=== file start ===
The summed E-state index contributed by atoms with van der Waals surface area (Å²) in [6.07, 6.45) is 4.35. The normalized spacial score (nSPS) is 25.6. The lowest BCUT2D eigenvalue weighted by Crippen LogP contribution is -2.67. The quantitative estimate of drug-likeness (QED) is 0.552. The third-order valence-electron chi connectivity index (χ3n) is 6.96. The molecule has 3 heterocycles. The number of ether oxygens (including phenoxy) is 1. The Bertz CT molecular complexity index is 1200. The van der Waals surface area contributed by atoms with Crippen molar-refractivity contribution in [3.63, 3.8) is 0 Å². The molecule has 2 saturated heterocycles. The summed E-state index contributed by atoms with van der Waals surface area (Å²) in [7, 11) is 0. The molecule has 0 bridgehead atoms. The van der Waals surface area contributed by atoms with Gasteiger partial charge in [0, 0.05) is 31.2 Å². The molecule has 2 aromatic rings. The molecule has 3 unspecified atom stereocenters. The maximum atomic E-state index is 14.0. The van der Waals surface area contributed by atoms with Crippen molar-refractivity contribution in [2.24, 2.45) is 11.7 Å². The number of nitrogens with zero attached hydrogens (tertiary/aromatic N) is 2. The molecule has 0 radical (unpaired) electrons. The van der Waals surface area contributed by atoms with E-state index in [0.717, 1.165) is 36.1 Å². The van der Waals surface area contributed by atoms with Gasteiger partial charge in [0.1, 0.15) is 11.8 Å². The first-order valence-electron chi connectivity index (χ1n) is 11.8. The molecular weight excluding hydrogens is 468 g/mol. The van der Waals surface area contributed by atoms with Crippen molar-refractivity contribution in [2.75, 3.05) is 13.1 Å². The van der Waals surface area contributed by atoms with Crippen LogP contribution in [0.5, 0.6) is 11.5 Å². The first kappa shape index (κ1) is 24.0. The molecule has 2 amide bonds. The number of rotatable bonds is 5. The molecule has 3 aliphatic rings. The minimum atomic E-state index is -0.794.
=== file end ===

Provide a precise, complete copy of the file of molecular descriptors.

The summed E-state index contributed by atoms with van der Waals surface area (Å²) in [6.07, 6.45) is 4.35. The normalized spacial score (nSPS) is 25.6. The lowest BCUT2D eigenvalue weighted by Crippen LogP contribution is -2.67. The quantitative estimate of drug-likeness (QED) is 0.552. The third-order valence-electron chi connectivity index (χ3n) is 6.96. The molecule has 3 heterocycles. The number of ether oxygens (including phenoxy) is 1. The Bertz CT molecular complexity index is 1200. The van der Waals surface area contributed by atoms with Crippen molar-refractivity contribution in [3.63, 3.8) is 0 Å². The molecule has 2 saturated heterocycles. The summed E-state index contributed by atoms with van der Waals surface area (Å²) in [7, 11) is 0. The molecule has 0 bridgehead atoms. The van der Waals surface area contributed by atoms with Gasteiger partial charge in [0, 0.05) is 31.2 Å². The molecule has 2 aromatic rings. The molecule has 3 unspecified atom stereocenters. The maximum atomic E-state index is 14.0. The van der Waals surface area contributed by atoms with Crippen molar-refractivity contribution in [2.24, 2.45) is 11.7 Å². The number of nitrogens with zero attached hydrogens (tertiary/aromatic N) is 2. The molecule has 0 radical (unpaired) electrons. The van der Waals surface area contributed by atoms with E-state index in [0.717, 1.165) is 36.1 Å². The van der Waals surface area contributed by atoms with Gasteiger partial charge in [0.1, 0.15) is 11.8 Å². The first-order valence-electron chi connectivity index (χ1n) is 11.8. The molecular weight excluding hydrogens is 468 g/mol. The van der Waals surface area contributed by atoms with Crippen molar-refractivity contribution in [2.75, 3.05) is 13.1 Å². The van der Waals surface area contributed by atoms with Crippen LogP contribution in [0.5, 0.6) is 11.5 Å². The first kappa shape index (κ1) is 24.0. The molecule has 2 amide bonds. The number of rotatable bonds is 5. The molecule has 3 aliphatic rings. The minimum atomic E-state index is -0.794.